Paul Hurley SVD recalls a great Benedictine abbot who was born in Dublin 150 years ago next month William Marmion, from Clane, Co Kildare, worked as a salesman for a corn merchant in Dublin. In 1847 he married Herminie Cordier, a French girl who came to Ireland to study English. He was described as "rather straightlaced, pompous and authoritarian", while she was "docile and less assertive". They had nine children. five boys and four girls, three of whom became Mercy nuns.
Both parents were very religious — relatives called them "the holy family" — and decided at once that Joseph, the third youngest, born on April 1, 1858, would be a priest. So even as a child they dressed him in black, unlike his siblings. Five years later. when William got a better job as director of another corn firm and his wife started teaching • French to private pupils, they moved from Queen Street to a better house in nearby Blackhall Place, off the city's north quays.
For his secondary education Joseph was sent to the Jesuits' Belvedere College where, though ridiculed for his black clothes, he was a brilliant student. At 15 he won a scholarship to Clonliffe Diocesan Seminary for five years. Again he so excelled there that he was sent to finish his theology studies in Rome, where he won a doctorate and was ordained at 23.
He first thought of becoming a Benedictine monk when he visited Monte Cassino and again when he spent two days at Maredsous Abbey in Belgium on his way home. But he had promised Cardinal McCabe, then Archbishop of Dublin, that he would first spend some time working there, to repay his debt to the diocese. After a year as curate in Dundnun, he was appointed professor of philosophy at Clonliffe, where he spent four years. In 1886 he was given permission to join the Benedictines. Dom Mark Tierney, OSB, in his fine biography of Blessed Columba says some people "predicted that he would not persevere in his monastic vocation and would be back in Dublin soon again". They were wrong, for he became one of the greatest Benedictines of modern times. On his way to Maredsous, where he arrived in November 1886, aged 28, he threw away his tobacco box and never smoked again. He found his strict twoyear novitiate difficult, mainly because of the iron rule of his novice-master, Dom Benoit D'Hondt. He also had to cope with a new culture and language, French. But he was unanimously approved for Benedictine membership and made his profession in 1888. His first tasks were teaching in the Abbey's secondary school and lecturing in philosophy to the junior monks.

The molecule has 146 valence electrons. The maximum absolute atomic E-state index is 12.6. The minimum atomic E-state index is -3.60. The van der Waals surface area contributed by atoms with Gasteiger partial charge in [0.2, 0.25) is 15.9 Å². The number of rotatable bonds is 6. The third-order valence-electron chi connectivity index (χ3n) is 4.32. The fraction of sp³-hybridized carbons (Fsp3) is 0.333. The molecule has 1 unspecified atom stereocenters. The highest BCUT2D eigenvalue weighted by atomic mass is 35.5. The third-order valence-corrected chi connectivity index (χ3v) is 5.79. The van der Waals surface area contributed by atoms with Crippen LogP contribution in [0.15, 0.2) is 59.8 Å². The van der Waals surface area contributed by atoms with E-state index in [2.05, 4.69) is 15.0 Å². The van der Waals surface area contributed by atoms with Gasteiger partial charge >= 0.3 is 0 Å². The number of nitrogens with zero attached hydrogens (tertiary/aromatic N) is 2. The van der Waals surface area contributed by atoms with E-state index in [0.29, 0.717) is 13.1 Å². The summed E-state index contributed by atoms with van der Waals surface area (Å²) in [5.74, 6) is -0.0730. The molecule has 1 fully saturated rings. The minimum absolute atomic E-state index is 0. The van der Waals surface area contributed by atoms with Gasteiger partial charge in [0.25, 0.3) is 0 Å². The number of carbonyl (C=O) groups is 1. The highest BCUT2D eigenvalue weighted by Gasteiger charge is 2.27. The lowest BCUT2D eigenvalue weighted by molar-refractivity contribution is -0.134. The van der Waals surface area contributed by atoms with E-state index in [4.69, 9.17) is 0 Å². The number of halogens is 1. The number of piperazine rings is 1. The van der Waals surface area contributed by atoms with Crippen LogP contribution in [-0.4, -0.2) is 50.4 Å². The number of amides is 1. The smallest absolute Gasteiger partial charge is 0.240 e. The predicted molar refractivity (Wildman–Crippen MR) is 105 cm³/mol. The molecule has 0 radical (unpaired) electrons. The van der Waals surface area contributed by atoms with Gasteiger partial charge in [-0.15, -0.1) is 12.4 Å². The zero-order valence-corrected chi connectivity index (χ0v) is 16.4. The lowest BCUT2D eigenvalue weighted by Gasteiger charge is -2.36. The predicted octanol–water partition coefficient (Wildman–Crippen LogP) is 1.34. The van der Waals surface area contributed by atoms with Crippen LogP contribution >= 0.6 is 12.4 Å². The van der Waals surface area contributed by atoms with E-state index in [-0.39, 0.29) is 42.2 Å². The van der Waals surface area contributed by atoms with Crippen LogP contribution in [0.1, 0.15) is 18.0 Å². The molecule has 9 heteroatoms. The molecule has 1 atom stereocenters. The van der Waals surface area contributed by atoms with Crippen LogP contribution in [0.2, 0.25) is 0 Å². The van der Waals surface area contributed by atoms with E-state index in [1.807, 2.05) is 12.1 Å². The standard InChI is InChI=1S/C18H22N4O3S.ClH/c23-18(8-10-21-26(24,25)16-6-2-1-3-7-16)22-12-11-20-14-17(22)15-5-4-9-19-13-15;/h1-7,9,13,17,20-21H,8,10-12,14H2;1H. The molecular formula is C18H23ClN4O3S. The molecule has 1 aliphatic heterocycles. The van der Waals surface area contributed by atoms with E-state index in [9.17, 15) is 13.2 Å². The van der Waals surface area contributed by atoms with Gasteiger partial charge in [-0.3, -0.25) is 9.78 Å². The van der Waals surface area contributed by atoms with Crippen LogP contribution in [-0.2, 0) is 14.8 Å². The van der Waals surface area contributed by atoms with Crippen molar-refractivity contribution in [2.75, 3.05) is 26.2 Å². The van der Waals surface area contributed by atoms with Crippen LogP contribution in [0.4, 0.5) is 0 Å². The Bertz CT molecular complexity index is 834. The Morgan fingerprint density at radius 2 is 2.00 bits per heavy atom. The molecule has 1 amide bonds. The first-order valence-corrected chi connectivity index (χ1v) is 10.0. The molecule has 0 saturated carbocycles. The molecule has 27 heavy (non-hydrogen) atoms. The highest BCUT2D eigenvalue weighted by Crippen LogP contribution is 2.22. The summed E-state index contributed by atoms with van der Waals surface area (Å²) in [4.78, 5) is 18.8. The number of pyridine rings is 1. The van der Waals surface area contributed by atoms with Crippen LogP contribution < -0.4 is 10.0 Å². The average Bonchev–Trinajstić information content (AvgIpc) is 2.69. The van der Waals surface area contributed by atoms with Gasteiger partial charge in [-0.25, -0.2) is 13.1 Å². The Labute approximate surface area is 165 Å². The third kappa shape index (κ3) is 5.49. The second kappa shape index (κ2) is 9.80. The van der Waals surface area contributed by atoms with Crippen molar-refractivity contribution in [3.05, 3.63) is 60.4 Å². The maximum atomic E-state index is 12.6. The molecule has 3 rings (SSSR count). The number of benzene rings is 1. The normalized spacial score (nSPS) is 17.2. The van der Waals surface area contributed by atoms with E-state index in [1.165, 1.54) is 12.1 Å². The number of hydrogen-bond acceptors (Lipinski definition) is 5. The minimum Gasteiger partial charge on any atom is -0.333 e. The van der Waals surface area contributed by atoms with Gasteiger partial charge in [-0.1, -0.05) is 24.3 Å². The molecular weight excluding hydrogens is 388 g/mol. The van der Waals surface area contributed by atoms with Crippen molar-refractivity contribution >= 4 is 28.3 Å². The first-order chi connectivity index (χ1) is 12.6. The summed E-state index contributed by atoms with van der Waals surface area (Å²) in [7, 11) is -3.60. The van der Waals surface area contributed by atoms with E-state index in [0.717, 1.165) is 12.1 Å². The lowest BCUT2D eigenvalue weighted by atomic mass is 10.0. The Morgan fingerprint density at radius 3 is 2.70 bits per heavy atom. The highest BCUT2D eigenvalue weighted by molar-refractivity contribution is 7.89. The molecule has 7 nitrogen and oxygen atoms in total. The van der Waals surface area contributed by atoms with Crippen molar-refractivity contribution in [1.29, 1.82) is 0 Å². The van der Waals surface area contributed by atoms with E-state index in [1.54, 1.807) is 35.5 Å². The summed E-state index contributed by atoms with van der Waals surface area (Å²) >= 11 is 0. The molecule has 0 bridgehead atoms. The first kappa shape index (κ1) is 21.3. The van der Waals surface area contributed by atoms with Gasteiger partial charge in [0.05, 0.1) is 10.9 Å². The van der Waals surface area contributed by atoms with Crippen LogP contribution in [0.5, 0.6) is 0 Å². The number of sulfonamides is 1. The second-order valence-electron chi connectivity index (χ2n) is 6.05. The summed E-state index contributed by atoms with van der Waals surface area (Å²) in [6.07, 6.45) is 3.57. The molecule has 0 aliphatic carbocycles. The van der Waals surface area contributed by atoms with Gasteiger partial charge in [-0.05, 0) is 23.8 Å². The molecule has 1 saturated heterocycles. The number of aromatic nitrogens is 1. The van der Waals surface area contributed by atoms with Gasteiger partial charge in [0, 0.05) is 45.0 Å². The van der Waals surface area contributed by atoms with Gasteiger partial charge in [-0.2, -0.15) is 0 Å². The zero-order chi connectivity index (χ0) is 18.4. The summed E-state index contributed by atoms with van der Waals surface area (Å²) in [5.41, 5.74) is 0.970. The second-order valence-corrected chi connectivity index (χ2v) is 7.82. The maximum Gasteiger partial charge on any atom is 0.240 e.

Maredsous was founded in 1872 by monks from Beuron Abbey in Germany, and built by the generosity of the Belgian Desclee family. The English Abbot John Chapman, OSB, also a great spiritual writer, who lived there for a couple of years, described it as "a wonderful little bit of the Middle Ages, a huge monastery of blue stone, built on top of a hill, round three sides of a cloister, the fourth side being the church, as large as asathedral".
A new monastery. Mont Cesar. was founded by Maredsous in Louvain in 1894 and Marmion was sent there as prior. Louvain being in the Flemish-speaking part of Belgium, he had to learn another new language; from there he also began giving retreats in Belgium, England, France and Ireland.
In 1895 he was sent to represent Maredsous at the centenary celebrations for Maynooth College. On the way he visited his sisters in Cork, Waterford and Dublin — both his parents were then dead. At Maynooth he met, among many others, Mgr Mercier, the future Belgian cardinal, who became one of his best friends.